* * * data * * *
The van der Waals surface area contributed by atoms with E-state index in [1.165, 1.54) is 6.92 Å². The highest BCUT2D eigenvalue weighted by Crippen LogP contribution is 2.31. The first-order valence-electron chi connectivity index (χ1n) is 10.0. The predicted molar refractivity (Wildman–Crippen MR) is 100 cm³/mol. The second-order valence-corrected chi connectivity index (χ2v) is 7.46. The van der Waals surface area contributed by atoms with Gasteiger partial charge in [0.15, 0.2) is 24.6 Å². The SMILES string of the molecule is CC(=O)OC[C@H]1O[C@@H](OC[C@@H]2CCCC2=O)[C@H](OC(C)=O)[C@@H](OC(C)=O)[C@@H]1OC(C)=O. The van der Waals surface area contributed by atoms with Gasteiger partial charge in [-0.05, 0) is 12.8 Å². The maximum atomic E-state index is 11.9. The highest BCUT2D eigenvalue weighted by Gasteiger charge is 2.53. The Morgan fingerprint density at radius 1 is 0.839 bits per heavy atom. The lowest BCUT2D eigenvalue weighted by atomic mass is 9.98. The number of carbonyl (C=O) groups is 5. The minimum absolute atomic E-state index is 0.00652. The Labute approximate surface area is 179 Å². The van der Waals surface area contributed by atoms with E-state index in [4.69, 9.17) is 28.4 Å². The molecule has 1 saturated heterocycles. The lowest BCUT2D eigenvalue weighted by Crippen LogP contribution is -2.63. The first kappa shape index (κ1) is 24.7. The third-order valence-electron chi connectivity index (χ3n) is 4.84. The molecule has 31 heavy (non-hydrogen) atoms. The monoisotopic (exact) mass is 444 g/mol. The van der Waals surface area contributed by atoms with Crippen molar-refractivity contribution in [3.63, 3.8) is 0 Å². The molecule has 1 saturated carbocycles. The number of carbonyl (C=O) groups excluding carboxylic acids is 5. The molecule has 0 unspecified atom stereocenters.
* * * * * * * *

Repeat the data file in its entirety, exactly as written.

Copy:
The van der Waals surface area contributed by atoms with E-state index in [1.165, 1.54) is 6.92 Å². The highest BCUT2D eigenvalue weighted by Crippen LogP contribution is 2.31. The first-order valence-electron chi connectivity index (χ1n) is 10.0. The predicted molar refractivity (Wildman–Crippen MR) is 100 cm³/mol. The second-order valence-corrected chi connectivity index (χ2v) is 7.46. The van der Waals surface area contributed by atoms with Gasteiger partial charge in [0.15, 0.2) is 24.6 Å². The SMILES string of the molecule is CC(=O)OC[C@H]1O[C@@H](OC[C@@H]2CCCC2=O)[C@H](OC(C)=O)[C@@H](OC(C)=O)[C@@H]1OC(C)=O. The van der Waals surface area contributed by atoms with Gasteiger partial charge in [-0.05, 0) is 12.8 Å². The maximum atomic E-state index is 11.9. The highest BCUT2D eigenvalue weighted by Gasteiger charge is 2.53. The Morgan fingerprint density at radius 1 is 0.839 bits per heavy atom. The lowest BCUT2D eigenvalue weighted by atomic mass is 9.98. The number of carbonyl (C=O) groups is 5. The minimum absolute atomic E-state index is 0.00652. The Labute approximate surface area is 179 Å². The van der Waals surface area contributed by atoms with E-state index in [4.69, 9.17) is 28.4 Å². The molecule has 1 saturated heterocycles. The lowest BCUT2D eigenvalue weighted by Crippen LogP contribution is -2.63. The first kappa shape index (κ1) is 24.7. The third-order valence-electron chi connectivity index (χ3n) is 4.84. The molecule has 31 heavy (non-hydrogen) atoms. The monoisotopic (exact) mass is 444 g/mol. The van der Waals surface area contributed by atoms with Crippen molar-refractivity contribution in [3.63, 3.8) is 0 Å². The molecule has 1 saturated carbocycles. The number of carbonyl (C=O) groups excluding carboxylic acids is 5. The molecule has 0 unspecified atom stereocenters.